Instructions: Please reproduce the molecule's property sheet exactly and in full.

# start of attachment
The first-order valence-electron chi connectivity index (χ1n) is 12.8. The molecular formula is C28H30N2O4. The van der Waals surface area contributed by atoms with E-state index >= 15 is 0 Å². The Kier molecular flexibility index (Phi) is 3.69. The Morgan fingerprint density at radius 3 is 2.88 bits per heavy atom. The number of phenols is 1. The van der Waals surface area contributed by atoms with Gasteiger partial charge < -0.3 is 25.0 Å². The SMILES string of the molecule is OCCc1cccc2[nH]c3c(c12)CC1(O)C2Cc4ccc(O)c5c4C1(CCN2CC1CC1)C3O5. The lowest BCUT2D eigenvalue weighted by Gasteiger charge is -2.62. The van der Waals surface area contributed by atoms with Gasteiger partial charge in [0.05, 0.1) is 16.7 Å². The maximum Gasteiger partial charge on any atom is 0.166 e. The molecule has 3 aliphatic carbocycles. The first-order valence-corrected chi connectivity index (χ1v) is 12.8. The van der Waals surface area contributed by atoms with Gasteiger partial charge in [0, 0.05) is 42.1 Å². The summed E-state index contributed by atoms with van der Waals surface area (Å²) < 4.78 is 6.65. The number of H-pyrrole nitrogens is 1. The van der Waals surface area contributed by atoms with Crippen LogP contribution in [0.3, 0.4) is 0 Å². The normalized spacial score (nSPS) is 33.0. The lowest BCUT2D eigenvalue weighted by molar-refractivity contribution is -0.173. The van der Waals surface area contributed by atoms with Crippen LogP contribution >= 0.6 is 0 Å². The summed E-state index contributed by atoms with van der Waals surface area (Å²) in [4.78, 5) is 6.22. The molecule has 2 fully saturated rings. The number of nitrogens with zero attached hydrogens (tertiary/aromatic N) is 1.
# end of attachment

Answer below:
The first-order valence-electron chi connectivity index (χ1n) is 12.8. The molecular formula is C28H30N2O4. The van der Waals surface area contributed by atoms with E-state index >= 15 is 0 Å². The Kier molecular flexibility index (Phi) is 3.69. The Morgan fingerprint density at radius 3 is 2.88 bits per heavy atom. The number of phenols is 1. The van der Waals surface area contributed by atoms with Gasteiger partial charge < -0.3 is 25.0 Å². The SMILES string of the molecule is OCCc1cccc2[nH]c3c(c12)CC1(O)C2Cc4ccc(O)c5c4C1(CCN2CC1CC1)C3O5. The lowest BCUT2D eigenvalue weighted by Gasteiger charge is -2.62. The van der Waals surface area contributed by atoms with Gasteiger partial charge in [0.05, 0.1) is 16.7 Å². The maximum Gasteiger partial charge on any atom is 0.166 e. The molecule has 3 aliphatic carbocycles. The first-order valence-corrected chi connectivity index (χ1v) is 12.8. The van der Waals surface area contributed by atoms with Gasteiger partial charge in [0, 0.05) is 42.1 Å². The summed E-state index contributed by atoms with van der Waals surface area (Å²) < 4.78 is 6.65. The number of H-pyrrole nitrogens is 1. The van der Waals surface area contributed by atoms with Crippen LogP contribution in [0.3, 0.4) is 0 Å². The normalized spacial score (nSPS) is 33.0. The lowest BCUT2D eigenvalue weighted by molar-refractivity contribution is -0.173. The van der Waals surface area contributed by atoms with Crippen LogP contribution >= 0.6 is 0 Å². The summed E-state index contributed by atoms with van der Waals surface area (Å²) in [4.78, 5) is 6.22. The molecule has 2 fully saturated rings. The number of nitrogens with zero attached hydrogens (tertiary/aromatic N) is 1.